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Last Updated on: 17th October 2023, 10:57 pm
Losing your driver’s license can be a scary thing. For some folks, driving is their livelihood – how they get to work or run errands. For others, it’s a rite of passage and a taste of freedom. Whatever driving means to you, having your license suspended hits hard.
There are many reasons licenses can be suspended or revoked. Getting too many tickets, failing to pay fines, or getting charged with a DUI are some common ones. But what happens when your license is taken away because of a health issue? Let’s take a closer look at license suspension due to physical or mental disqualification.
Most states require drivers to meet certain medical requirements. The goal is to keep unfit drivers off the road for everyone’s safety. Conditions like epilepsy, dementia, sleep disorders, and vision or hearing loss can impact driving ability.
So if the DMV finds out you have one of these conditions, they may require you to prove you can drive safely before renewing your license. You may need to get a doctor’s note, take a road test, or pass a vision exam for example. If you can’t meet their requirements, your license may be suspended.
There are a couple ways the DMV can take away your license for medical reasons:
Suspension is usually the first action taken. But if your condition is serious enough or you can’t get reapproved to drive, your license may ultimately get revoked.
So when do you have to tell the DMV about medical issues that could impact driving? It depends on the state, but generally:
The DMV may also require a doctor’s referral if they receive reports that your driving seems impaired. So family, doctors, or the police could trigger a medical review of your license.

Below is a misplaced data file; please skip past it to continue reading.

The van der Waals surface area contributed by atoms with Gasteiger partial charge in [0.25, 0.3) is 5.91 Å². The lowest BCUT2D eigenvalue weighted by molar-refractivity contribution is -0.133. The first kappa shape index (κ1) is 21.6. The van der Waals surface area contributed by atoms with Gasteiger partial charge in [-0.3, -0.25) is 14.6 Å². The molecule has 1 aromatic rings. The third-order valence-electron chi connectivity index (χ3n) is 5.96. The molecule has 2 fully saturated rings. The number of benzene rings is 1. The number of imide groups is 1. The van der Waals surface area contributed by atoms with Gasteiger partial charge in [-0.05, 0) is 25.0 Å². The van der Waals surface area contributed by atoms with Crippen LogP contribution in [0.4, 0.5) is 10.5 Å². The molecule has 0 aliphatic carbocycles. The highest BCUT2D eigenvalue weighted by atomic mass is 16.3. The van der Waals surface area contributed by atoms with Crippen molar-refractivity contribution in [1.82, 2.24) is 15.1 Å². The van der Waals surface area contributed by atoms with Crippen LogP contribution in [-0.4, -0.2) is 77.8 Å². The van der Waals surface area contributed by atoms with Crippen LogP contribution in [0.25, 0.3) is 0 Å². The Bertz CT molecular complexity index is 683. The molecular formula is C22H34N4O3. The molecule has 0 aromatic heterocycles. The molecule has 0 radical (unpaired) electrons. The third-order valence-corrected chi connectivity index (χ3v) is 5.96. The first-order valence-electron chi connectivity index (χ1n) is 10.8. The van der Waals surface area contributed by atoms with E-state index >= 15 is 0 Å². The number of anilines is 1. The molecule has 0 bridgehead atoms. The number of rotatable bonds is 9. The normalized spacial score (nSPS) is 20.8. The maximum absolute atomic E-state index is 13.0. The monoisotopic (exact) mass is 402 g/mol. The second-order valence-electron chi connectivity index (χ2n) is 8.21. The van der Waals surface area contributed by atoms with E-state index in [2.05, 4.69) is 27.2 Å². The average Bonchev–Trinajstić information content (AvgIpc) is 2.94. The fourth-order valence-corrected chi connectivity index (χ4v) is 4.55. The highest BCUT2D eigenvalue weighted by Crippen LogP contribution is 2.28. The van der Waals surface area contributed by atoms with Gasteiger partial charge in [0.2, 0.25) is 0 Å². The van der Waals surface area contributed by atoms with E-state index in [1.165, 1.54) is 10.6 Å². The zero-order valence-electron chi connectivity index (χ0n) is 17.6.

If the DMV is notified you have one of the above conditions, here’s generally what happens:
This process aims to thoroughly evaluate if health conditions impair your driving ability. The goal is to keep the roads safe, not punish people.
What if you disagree with the DMV suspending your license? You have the right to appeal and request a hearing. Some points to know:
It’s a good idea to consult a traffic attorney for advice with appeals. They can help prepare your most compelling case.
If your license is suspended, taking steps to improve your health and prove you can drive safely is key. For certain conditions, your doctor may need to submit medical reports before the DMV reinstates your driving privileges. Or you may need to pass vision, knowledge, and road tests.
Showing the DMV you’ve got your condition well-managed and under control is important. For example, if you had a seizure disorder, showing you’ve gone 6 months to a year without a seizure on medication can help. Or if alcoholism was involved, completing treatment and showing sobriety.
Never drive while your license is suspended – it’s illegal! You could face jail time, fines, extended suspension, or other penalties if caught. Plus, driving uninsured can get you in financial hot water if an accident occurs.
Instead, look into transportation options in your area like public transit, rides from family/friends, taxis, or services like Uber. You can also request a restricted license for things like work, school, or medical appointments.
Having your license suspended for medical reasons can make getting car insurance tricky down the road. Insurers may view you as high-risk and jack up your rates.
Some strategies that can help are:
And if you need to drive for work, look into commercial policies as they may offer better rates.
Beyond the logistical headaches, losing your license can take a real emotional toll. For many, it represents a loss of freedom, independence, and identity.
Feelings like anger, depression, shame, and hopelessness are common. But don’t bottle it up – lean on loved ones, connect with others dealing with license loss, and talk to a counselor if needed. And focus on the steps you can take to eventually regain your driving privileges.
Having your license suspended for medical reasons can be scary and frustrating. But it’s intended to keep everyone safe, not punish you. Be proactive with the DMV, get evidence you can drive safely again, and know your rights if you want to appeal. With patience and effort, your key to independence can be restored again.
At the end of the day, all that matters is getting healthy. So work closely with your doctor, take care of yourself, and driving will follow.
Here are some resources with more information on license suspension for medical issues:
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